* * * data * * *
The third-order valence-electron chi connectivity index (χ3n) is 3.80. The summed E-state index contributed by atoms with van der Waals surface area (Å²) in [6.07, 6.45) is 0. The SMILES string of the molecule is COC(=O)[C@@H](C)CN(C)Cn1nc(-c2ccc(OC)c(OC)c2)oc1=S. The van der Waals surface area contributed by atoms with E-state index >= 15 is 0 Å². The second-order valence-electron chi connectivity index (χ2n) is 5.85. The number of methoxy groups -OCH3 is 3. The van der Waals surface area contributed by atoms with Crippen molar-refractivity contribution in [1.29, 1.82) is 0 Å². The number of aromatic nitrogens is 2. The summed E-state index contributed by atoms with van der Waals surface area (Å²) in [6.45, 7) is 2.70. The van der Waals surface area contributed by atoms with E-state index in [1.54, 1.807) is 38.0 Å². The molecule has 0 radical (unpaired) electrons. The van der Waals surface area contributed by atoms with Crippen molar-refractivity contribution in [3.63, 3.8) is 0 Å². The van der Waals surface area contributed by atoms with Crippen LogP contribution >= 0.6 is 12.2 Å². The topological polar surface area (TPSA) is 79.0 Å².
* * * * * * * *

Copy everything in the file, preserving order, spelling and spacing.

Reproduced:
The third-order valence-electron chi connectivity index (χ3n) is 3.80. The summed E-state index contributed by atoms with van der Waals surface area (Å²) in [6.07, 6.45) is 0. The SMILES string of the molecule is COC(=O)[C@@H](C)CN(C)Cn1nc(-c2ccc(OC)c(OC)c2)oc1=S. The van der Waals surface area contributed by atoms with E-state index >= 15 is 0 Å². The second-order valence-electron chi connectivity index (χ2n) is 5.85. The number of methoxy groups -OCH3 is 3. The van der Waals surface area contributed by atoms with Crippen molar-refractivity contribution in [1.29, 1.82) is 0 Å². The number of aromatic nitrogens is 2. The summed E-state index contributed by atoms with van der Waals surface area (Å²) in [6.45, 7) is 2.70. The van der Waals surface area contributed by atoms with E-state index in [1.54, 1.807) is 38.0 Å². The molecule has 0 radical (unpaired) electrons. The van der Waals surface area contributed by atoms with Crippen molar-refractivity contribution in [3.63, 3.8) is 0 Å². The van der Waals surface area contributed by atoms with Crippen LogP contribution >= 0.6 is 12.2 Å². The topological polar surface area (TPSA) is 79.0 Å².